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Financial Planning for Youth with Disabilities

May 2024

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Integrated transition planning for youth with disabilities creates a path to living a full, meaningful, and connected life as a community member. It means planning for what will change as your child becomes an adult. We know that every child is different, so every idea might not be right for your family. This fact sheet focuses on financial planning including public benefits, long-term care needs, legal tools and health care.

Financial planning is a key part of transition for every youth, even if your family has limited income or assets. It does not all have to be done at once, and the plan may change over time. But, starting this process allows your family to feel secure about your adult child’s financial future.

 

 

Planning for Public Benefits

Public programs, like Medicaid and Supplemental Security Income (SSI) are widely used to cover the costs of care for children and adults with disabilities. These programs, including the Children’s Long-Term Support Program (CLTS) and adult long-term care programs like Family Care or IRIS require that the person is Medicaid-eligible. These programs are also “means-tested” so the person must have limited income and assets.

Who Can Help?                         

Most counties have Disability Benefit Specialists at their Aging and Disability Resource Center (ADRC) who answer questions and assist with public benefit applications and appeals.

Tip for Families

Letter of Intent: A Tool to Let Others Know your Wishes After You Are Gone

Financial planners recommend that families write a letter of intent. It’s not a legal document—It is a practical way to communicate with the people in your child’s life like caregivers, guardians, siblings and trustees. You can include your child’s likes, dislikes, their abilities and interests. Most importantly, write your wishes and desires for them after you pass away. It’s also suggested to add a reminder to your calendar to review this letter regularly. Learn More Guide to Writing a Letter of Intent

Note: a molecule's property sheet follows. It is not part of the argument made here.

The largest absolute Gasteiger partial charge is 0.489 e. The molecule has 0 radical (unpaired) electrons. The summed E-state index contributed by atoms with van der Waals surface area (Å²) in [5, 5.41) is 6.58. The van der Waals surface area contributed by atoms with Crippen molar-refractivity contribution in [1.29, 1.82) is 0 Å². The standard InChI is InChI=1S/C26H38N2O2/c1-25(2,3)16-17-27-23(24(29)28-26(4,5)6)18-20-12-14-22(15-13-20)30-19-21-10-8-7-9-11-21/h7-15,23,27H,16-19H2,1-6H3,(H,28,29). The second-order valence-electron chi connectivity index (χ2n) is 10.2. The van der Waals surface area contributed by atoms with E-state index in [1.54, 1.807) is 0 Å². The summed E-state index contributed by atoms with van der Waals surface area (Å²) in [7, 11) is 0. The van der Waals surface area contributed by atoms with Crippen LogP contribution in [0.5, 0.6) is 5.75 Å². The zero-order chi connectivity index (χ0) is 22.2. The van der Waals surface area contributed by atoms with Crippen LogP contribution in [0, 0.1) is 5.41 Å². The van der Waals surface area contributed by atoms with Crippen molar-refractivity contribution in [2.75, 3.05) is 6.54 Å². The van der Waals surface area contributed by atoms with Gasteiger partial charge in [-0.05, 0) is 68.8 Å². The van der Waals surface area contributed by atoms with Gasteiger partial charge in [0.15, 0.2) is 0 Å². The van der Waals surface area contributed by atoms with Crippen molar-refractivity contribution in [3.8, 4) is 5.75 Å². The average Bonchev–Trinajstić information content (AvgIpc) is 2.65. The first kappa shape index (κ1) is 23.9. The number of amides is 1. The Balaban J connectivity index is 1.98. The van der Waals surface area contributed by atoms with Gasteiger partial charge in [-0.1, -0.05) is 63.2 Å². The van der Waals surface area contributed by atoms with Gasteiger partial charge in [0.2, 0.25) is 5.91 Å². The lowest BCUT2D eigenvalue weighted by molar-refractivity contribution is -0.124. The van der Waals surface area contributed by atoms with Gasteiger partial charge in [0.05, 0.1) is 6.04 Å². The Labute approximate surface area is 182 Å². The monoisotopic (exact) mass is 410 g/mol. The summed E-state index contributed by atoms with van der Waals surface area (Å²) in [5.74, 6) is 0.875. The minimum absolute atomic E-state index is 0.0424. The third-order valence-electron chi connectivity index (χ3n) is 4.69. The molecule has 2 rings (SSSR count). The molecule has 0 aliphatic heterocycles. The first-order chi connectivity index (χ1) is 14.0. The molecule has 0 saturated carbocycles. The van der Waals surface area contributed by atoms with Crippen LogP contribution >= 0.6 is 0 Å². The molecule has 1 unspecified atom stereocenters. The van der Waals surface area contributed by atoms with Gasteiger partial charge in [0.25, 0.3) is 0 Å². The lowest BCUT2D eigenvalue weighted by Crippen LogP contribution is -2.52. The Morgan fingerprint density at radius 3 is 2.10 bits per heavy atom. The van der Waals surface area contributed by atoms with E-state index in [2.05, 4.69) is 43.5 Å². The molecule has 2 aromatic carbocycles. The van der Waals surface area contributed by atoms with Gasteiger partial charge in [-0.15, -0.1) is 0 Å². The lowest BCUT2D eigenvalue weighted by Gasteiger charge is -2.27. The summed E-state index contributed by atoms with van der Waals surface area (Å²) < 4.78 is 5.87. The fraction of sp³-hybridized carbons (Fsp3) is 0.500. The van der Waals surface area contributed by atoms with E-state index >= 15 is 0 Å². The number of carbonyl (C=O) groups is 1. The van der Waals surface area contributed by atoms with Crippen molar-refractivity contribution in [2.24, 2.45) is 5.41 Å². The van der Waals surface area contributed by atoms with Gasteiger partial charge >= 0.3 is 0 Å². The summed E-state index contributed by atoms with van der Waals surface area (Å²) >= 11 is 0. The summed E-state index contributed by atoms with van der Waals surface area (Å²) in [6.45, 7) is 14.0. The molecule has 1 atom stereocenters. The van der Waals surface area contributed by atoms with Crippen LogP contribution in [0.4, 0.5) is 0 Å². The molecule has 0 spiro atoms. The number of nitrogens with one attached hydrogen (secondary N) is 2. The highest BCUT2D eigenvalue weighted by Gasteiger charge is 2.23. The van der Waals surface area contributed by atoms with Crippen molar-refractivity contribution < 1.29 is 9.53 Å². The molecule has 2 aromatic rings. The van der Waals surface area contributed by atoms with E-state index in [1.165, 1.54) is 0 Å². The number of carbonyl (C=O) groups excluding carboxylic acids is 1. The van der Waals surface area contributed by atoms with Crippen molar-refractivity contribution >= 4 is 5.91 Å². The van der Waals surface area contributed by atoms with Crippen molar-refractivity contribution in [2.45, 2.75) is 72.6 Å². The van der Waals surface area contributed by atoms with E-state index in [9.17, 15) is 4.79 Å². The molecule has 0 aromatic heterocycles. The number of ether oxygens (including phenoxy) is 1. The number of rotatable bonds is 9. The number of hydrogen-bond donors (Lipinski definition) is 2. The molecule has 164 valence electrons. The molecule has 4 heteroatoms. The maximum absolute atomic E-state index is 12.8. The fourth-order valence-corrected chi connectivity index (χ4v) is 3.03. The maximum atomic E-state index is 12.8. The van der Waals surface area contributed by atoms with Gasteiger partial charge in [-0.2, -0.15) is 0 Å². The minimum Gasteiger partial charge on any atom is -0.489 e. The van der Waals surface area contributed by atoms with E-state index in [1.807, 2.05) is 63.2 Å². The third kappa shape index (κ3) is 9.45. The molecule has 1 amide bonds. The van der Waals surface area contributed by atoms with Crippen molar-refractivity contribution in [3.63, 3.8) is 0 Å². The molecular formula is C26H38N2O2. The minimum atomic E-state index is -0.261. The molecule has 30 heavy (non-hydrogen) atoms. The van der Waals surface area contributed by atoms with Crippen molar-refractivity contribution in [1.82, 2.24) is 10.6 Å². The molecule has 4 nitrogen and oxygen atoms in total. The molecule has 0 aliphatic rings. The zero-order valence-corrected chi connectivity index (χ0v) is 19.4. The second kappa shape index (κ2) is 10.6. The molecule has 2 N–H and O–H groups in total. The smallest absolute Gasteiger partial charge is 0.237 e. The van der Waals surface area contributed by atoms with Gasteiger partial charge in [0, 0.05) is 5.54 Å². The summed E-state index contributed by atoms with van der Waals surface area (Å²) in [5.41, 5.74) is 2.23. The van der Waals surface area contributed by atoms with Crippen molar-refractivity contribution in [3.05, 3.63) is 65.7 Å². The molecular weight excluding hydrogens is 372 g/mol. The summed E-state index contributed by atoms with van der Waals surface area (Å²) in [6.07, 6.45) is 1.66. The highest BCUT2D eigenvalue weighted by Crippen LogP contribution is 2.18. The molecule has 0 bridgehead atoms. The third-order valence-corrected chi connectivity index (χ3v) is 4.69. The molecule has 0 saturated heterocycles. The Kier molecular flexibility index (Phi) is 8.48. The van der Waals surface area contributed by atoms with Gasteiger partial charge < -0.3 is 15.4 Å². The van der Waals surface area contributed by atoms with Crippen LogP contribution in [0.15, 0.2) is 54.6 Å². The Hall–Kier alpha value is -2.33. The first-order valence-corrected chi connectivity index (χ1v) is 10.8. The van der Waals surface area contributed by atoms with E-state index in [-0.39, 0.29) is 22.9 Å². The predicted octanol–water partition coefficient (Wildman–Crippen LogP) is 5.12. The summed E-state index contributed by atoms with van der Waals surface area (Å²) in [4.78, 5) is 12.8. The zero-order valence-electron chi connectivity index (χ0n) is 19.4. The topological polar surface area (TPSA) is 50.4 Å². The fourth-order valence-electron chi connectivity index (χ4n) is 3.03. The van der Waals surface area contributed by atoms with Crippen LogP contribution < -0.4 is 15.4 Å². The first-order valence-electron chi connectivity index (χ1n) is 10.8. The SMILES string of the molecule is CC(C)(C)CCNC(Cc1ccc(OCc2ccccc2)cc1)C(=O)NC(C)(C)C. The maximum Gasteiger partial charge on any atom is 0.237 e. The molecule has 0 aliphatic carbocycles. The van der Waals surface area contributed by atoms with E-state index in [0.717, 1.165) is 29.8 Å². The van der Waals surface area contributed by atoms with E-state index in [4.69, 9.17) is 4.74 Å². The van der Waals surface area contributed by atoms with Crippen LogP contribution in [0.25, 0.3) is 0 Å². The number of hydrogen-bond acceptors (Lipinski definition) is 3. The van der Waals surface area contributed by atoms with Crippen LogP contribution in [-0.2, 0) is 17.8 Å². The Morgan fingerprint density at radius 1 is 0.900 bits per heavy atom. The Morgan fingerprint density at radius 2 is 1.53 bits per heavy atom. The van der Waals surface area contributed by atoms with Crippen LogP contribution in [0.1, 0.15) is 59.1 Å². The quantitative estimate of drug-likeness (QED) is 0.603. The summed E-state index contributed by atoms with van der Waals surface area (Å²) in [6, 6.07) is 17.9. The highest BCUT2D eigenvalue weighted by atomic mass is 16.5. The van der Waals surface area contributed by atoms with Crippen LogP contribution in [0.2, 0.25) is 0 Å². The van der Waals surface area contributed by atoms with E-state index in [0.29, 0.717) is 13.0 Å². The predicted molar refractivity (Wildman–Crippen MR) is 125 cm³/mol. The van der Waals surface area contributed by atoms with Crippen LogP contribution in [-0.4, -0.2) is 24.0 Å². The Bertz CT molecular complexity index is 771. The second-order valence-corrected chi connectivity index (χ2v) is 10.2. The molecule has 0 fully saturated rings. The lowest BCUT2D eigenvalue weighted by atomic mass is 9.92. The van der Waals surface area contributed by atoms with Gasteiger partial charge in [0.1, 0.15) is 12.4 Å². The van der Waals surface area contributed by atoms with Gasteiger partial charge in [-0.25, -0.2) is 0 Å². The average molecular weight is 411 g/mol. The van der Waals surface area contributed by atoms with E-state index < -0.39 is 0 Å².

Employment and Eligibility for Public Programs 

Work Incentives Benefits Specialists advise your family and your youth who has a job or wants to work in the future how they can earn money and keep needed benefits. There are ways for families to get work incentives benefits counseling through the program that your youth is enrolled in:

      • Division of Vocational Rehabilitation (DVR), the service can be added to the Individual Plan for Employment (IPE).
      • Children’s Long-Term Support, Family Care or IRIS, the service can be added to the Long-Term Care service plan.
      • DVR and Long-Term Care are not an option, the Work Incentives Planning and Assistance (WIPA) program provides services at no-cost to people who have a job or are looking for work.

Learn More:  Benefits and Work Training: training.eri-wi.org/widhs-cie

                        Before Age 18 – Benefits and Working: beforeage18.org/benefits-and-working

 

 

Financial Tools to Keep Eligibility